Sunday, December 9, 2007

Devi By Satyajit Ray

I meant to nap. Post lunch. Drowsy Sunday afternoon. But this kept me awake and glued there.

Sharmila Tagore again, looking so wondrously lustrously beautiful. With huge kohl rimmed eyes, thick dark eyebrows, cheeks that hadn’t got the dip yet but are filled out in teen health, cascading dark hair in the Bengali fashion layered in front with the simple saree over it. She doesn’t talk much, only looks and you know. And she was only 13 when the movie was made. It must be that Tagore blood.

She is the happy daughter in law of a rich family in some village, of course by the river. She is beloved by the parrot, the grandson and the father-in-law besides of course her scholarly husband, all of whom she looks after with demure cheerfulness.
Husband goes away to study in Calcutta. Father-in-law who is just cheered by her presence and calls her his ‘ma’ because she is like a mother to him.

One night he has a dream. Sees the daughter in law as the Goddess. He comes to her room in the night and falls at her feet. She is reincarnated and celebrated in the village thereafter as Devi. Miracles occur and the hordes increase. Her husband comes back, is shocked and tries to take her away.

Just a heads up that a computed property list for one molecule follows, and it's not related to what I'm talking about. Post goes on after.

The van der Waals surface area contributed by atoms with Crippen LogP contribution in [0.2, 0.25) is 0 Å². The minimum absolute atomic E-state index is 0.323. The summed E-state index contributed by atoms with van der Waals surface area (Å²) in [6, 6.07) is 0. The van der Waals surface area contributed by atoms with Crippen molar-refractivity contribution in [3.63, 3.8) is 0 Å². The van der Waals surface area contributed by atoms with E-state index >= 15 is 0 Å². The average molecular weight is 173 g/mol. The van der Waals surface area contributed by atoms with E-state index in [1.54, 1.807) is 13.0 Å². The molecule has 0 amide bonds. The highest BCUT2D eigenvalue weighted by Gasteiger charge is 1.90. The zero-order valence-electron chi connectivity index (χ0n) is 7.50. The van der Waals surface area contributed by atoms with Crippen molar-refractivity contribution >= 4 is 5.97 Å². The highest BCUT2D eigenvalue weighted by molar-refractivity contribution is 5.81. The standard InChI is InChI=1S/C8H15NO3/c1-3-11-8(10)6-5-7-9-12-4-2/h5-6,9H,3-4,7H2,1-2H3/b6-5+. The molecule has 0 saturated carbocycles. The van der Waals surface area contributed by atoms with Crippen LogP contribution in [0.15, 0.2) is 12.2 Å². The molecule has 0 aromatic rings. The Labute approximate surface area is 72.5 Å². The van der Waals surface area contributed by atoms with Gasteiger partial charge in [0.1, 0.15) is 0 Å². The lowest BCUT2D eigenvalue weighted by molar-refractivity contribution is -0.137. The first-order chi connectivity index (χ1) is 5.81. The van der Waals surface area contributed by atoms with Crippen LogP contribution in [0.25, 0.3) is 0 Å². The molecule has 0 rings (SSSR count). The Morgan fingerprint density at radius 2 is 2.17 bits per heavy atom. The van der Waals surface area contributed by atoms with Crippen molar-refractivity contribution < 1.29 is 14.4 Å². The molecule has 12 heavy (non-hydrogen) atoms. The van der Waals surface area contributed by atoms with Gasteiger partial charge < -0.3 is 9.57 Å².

Ray seems to have originated so many stories and feelings that we see in movies even today. The loneliness of the person endowed with mystic powers. How doubt creeps into everyone, even herself. Is she really Devi?

The contrast between the two brothers is remarkable and yet maybe is common. Elder brother is under the thumb of his father. When he says, ‘believe’, he believes. What am I to do, he asks his enraged wife? My father has all the money. Shall I fall at your feet too? Will that make you happy?
On the one hand is the weak, drunken brother with the unhappy wife who doesn’t respect him and is resentful of the affection shown by her father in law to the younger daughter in law.
On the other, is the decisive, outspoken scholarly younger brother who can talk back to his father. And he has the sweet beautiful docile wife.
Does it all go together? Or does one quality lead to the other factors?

Certain things come through to show the hand of the Master. The vacant look of the beggar boy as his father sits beside him and sings beautifully in praise of Devi. The unhappiness and resentfulness of the elder daughter in law even thought she hardly speaks and is only a figure in the background.
The movie ends hauntingly.

It won the President’s Gold Medal, New Delhi, 1961

1 comment:


It was beautiful - I saw it in 1973at a University Indian fest in Manchester. It was easier to see this movie there than here in Madras, then